Most, if not all of us, go about our day-to-day lives making decisions based on a thought process. This thought process might be built upon the thoughts of things we know and are familiar with, or simply thoughts of what makes us comfortable.
We often give these thoughts life, and using them as bricks and stones, we build walls in our minds that eventually become borders. The difficulty with these mental borders is that they cannot be crushed easily; it takes time to bring them down, sometimes a week, maybe a month, but often a lifetime.
The power of mental borders also lies in our constant internalization of how true or untrue they are. What do I think of myself as I start each day? How do people perceive me as I interact with them during the day? And how and what do I think of as an immigrant in America, I have asked myself these questions and grappled with many mental borders. When you travel across physical borders such as countries and continents, you often find yourself traveling across mental borders. You start to ask simple questions with complex answers. “Where is home?” “Who am I in this new land to which I immigrated?” “How do I live my life in this new country that I have to learn to call home?” As I reflect on the day’s activities, when I lie in bed at night in the privacy of my thoughts? What questions am I constantly asking myself without even realizing how those questions make me feel about myself?
One of the biggest mental borders is built upon the expectations of life in a new country. When I leave the home that I have known for most of my life, what awaits me in this new country? We often construct our expectations along preconceptions—the stories, experiences, and biases of others who have been there before us and have either succeeded or failed—what we forget, however, is that each journey is different and every single border demands a different approach.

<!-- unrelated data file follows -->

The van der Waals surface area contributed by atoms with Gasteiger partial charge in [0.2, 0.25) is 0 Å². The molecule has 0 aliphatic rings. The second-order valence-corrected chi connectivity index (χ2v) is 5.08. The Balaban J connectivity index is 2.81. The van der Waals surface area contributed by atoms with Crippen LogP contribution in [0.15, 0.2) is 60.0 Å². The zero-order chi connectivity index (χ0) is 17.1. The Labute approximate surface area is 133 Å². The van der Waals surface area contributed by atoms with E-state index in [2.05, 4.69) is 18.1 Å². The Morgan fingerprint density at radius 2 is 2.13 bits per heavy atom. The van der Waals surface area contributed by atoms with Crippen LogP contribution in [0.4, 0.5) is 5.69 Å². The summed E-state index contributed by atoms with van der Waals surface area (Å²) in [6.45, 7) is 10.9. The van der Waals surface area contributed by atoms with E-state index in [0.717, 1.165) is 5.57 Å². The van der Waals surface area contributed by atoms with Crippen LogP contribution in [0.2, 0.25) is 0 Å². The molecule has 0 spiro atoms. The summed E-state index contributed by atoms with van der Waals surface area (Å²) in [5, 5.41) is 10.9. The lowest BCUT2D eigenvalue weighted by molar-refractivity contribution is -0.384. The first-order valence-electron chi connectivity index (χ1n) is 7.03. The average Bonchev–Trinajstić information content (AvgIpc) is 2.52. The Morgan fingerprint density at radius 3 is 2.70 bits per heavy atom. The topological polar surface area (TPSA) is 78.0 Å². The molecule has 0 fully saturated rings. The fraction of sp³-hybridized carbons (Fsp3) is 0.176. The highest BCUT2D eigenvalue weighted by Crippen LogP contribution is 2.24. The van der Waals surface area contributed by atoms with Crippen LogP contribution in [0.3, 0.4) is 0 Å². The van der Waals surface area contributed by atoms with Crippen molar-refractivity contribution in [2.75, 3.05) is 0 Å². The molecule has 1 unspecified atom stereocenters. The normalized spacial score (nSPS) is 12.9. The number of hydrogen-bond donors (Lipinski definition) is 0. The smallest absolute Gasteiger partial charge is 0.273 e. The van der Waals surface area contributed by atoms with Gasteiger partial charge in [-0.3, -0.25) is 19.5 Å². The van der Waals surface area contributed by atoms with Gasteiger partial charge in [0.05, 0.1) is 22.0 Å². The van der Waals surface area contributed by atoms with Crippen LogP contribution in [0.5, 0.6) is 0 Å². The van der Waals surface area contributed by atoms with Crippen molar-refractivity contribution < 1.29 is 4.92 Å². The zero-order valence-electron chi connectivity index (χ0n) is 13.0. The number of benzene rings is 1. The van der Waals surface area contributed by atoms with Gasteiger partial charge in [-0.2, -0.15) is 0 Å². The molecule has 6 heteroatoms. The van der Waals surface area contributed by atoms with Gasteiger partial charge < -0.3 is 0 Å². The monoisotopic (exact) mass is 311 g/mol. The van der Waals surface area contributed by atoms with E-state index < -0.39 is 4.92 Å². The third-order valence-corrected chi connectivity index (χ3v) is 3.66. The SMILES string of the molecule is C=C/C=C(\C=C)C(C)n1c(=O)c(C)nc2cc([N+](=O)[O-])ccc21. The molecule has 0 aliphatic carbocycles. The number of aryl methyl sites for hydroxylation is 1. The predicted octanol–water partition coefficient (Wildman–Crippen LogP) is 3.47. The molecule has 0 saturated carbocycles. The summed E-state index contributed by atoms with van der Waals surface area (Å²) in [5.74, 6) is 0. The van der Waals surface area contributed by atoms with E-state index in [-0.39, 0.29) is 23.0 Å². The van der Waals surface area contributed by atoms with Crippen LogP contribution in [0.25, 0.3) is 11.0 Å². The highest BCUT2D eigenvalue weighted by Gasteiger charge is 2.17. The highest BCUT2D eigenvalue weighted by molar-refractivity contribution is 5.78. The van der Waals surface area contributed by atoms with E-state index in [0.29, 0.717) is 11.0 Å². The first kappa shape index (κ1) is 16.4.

Before I moved to America, I learned that the expectation of life in a new country is usually connected to a certain definition of success in that country. In my mind, moving to America meant limitless opportunities to pursue various interests and possibilities, which translated into avenues for success. While success in this case meant the traditional higher education level or socioeconomic status, it also meant the ability to open my mind up to possibilities I could not have previously imagined. I could experience the life I had seen on the media by traveling, meeting new people, and gaining unique experiences.
However, when I moved to America, I learned that success could be defined in different ways. For an African immigrant, it could mean the ability to provide financial support to family left behind in one’s country. It could also mean the ability to help other recent arrivals of immigrants to get their life started in America. I found that it really comes down to each person’s unique perspective on life and what success means on an individual level. Many times, however, our definitions of success are influenced by our families, friends, or communities.
The pressure that comes with achieving these definitions of success becomes a mental border itself. As immigrants, we tend to have thoughts and self-talk that affect our self-perception. If I set a goal to buy a home within 15 years of living in America and find that I have not achieved this goal within this timeframe, I might tell myself I am unsuccessful. If I have many financial obligations and have not sent financial support to family members back home, I might think I am unsuccessful—I need to work harder and to support my family. If most of my friends have gone back to school for graduate degrees, I might feel the pressure to go back to school as well. If my family is expecting an achievement of me that I have not yet accomplished, I might convince myself that I am not doing something right.